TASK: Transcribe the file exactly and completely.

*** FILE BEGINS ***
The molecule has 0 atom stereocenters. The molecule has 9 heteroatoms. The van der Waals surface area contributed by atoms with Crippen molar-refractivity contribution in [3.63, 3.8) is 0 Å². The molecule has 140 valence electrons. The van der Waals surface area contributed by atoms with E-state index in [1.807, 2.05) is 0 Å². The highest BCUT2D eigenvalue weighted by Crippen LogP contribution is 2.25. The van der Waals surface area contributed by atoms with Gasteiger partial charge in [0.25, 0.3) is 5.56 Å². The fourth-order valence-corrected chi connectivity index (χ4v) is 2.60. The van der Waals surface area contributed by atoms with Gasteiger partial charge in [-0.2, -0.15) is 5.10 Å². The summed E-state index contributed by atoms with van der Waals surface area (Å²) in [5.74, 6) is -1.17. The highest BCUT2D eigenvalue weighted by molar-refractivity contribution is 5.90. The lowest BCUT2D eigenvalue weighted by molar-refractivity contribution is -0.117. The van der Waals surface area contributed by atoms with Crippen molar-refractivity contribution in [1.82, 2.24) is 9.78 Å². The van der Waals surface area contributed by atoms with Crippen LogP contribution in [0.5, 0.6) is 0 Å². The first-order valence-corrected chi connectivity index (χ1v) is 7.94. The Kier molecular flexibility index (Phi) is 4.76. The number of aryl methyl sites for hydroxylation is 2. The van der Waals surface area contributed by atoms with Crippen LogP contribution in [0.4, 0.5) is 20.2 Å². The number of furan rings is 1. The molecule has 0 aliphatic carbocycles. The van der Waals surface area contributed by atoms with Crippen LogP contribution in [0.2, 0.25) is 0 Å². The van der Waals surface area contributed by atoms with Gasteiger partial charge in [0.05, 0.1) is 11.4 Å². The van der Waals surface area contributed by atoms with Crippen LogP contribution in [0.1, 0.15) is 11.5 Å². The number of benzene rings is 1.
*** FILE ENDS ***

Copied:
The molecule has 0 atom stereocenters. The molecule has 9 heteroatoms. The van der Waals surface area contributed by atoms with Crippen molar-refractivity contribution in [3.63, 3.8) is 0 Å². The molecule has 140 valence electrons. The van der Waals surface area contributed by atoms with E-state index in [1.807, 2.05) is 0 Å². The highest BCUT2D eigenvalue weighted by Crippen LogP contribution is 2.25. The van der Waals surface area contributed by atoms with Gasteiger partial charge in [0.25, 0.3) is 5.56 Å². The fourth-order valence-corrected chi connectivity index (χ4v) is 2.60. The van der Waals surface area contributed by atoms with Gasteiger partial charge in [-0.2, -0.15) is 5.10 Å². The summed E-state index contributed by atoms with van der Waals surface area (Å²) in [5.74, 6) is -1.17. The highest BCUT2D eigenvalue weighted by molar-refractivity contribution is 5.90. The lowest BCUT2D eigenvalue weighted by molar-refractivity contribution is -0.117. The van der Waals surface area contributed by atoms with Crippen molar-refractivity contribution in [1.82, 2.24) is 9.78 Å². The van der Waals surface area contributed by atoms with Crippen LogP contribution in [0.5, 0.6) is 0 Å². The first-order valence-corrected chi connectivity index (χ1v) is 7.94. The Kier molecular flexibility index (Phi) is 4.76. The number of aryl methyl sites for hydroxylation is 2. The van der Waals surface area contributed by atoms with Crippen LogP contribution in [0.4, 0.5) is 20.2 Å². The number of furan rings is 1. The molecule has 0 aliphatic carbocycles. The van der Waals surface area contributed by atoms with Crippen LogP contribution in [0.2, 0.25) is 0 Å². The van der Waals surface area contributed by atoms with Gasteiger partial charge in [0.05, 0.1) is 11.4 Å². The van der Waals surface area contributed by atoms with Crippen LogP contribution in [0.1, 0.15) is 11.5 Å². The number of benzene rings is 1.